North America’s onshore exploration investment could decline by more than 10% from 2018, as unconventional producers, which have driven output to record levels, face more technical challenges, Schlumberger Ltd. CEO Paal Kibsgaard said.
Speaking at the recent Scotia Howard Weil’s annual energy conference in New Orleans, Kibsgaard said there are signs that global exploration and production (E&P) investments overall are "starting to normalize" following deep cuts earlier in the decade for projects. However, North America is pulling back.
Onshore E&P investments are set to decline by 10% or more from 2018 as unconventional operators face increasing technical challenges in moving to less productive areas, Kibsgaard said.
His estimate of capital expenditure cuts mirrors a recent forecast of U.S. spending reductions year/year by Wells Fargo Securities LLC of 11%, while other financial analysts are pegging reductions of around 5-6%.
In North America land, “higher cost of capital, lower borrowing capacity, and investors looking for capital discipline and increased returns suggest that future E&P investments will likely be at levels dictated by free cash flow,” Kibsgaard said. “Based on this, we expect E&P investment levels in North America land to be down more than 10% in 2019 versus 2018.”
In addition to the impact of lower investments, U.S. unconventional production “is also facing increasing technical challenges.”
Infill drilling is creating “interference between parent and child wells.” Other challenges loom “as drilling steadily steps out from the core Tier 1 acreage, as the growth in lateral length and proppant per stage is starting to plateau, and as increased light oil production impacts domestic refining capacity.”
The myriad factors “point to a more moderate production growth from U.S. shale in the coming years. This means that investments in the international markets will need to increase further for the industry to meet the growth in global demand.”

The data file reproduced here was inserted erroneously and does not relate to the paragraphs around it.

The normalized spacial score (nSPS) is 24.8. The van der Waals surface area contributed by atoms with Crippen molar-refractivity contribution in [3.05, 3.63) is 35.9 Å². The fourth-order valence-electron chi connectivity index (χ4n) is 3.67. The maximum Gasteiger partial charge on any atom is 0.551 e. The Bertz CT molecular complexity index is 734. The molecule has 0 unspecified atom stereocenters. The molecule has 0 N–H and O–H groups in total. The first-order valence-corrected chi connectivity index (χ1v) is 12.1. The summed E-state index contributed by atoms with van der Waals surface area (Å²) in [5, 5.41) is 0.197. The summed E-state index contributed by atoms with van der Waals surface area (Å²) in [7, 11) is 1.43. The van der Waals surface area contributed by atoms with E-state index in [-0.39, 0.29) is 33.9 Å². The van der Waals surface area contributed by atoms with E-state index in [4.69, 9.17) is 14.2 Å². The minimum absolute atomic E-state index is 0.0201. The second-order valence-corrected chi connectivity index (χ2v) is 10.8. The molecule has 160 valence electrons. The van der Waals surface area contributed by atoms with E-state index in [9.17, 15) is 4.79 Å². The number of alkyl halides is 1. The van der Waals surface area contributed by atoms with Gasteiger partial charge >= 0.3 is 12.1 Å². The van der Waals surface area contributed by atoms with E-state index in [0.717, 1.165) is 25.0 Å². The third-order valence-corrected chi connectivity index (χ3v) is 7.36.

Global investments still are down by close to 40% from the peak in 2014, the CEO noted.
However, even with the volatile swing in oil prices during the fourth quarter, “we still expect the supply-and-demand balance and oil price sentiments to gradually improve over the course of this year,” Kibsgaard said.
The balance should result, he said, from oil output reductions underway by the Organization of the Petroleum Exporting Countries and its ally Russia, along with expiring Iran export sanctions and a normalization of the U.S. and China “trade tensions.”
The recent oil price volatility “has introduced more uncertainty” in capital spending by the E&P sector this year, “with some customers taking a more conservative approach to the start of the year. However, we continue to see clear signs of E&P investment sentiments starting to normalize and the industry heading toward a more sustainable financial stewardship of the global resource base, including both North America and the international markets.”
Beyond the Middle East and Russia, the national oil companies and independents have begun to realize the necessity of increasing investments, he said, “simply to maintain current production levels.
“At present, the underlying decline from the aging production base in key oil producing countries like Norway, UK, Brazil and Nigeria is being offset by new project start ups as well as more exploration activity, providing solid growth opportunities for our business in the coming year.”
Investments are climbing too in Mexico, as well as Angola, China and Indonesia, where total production has declined sharply for several years.
“Based on this, we expect high single-digit, year-over-year revenue growth in the international markets in 2019,” Kibsgaard said. “Growth rates will be led by Africa, Asia and Latin America, as new investment programs are kicked off. We also continue to see solid, but more nominal, growth rates in the North Sea, Russia, and the Middle East, as existing activity and projects continues to expand.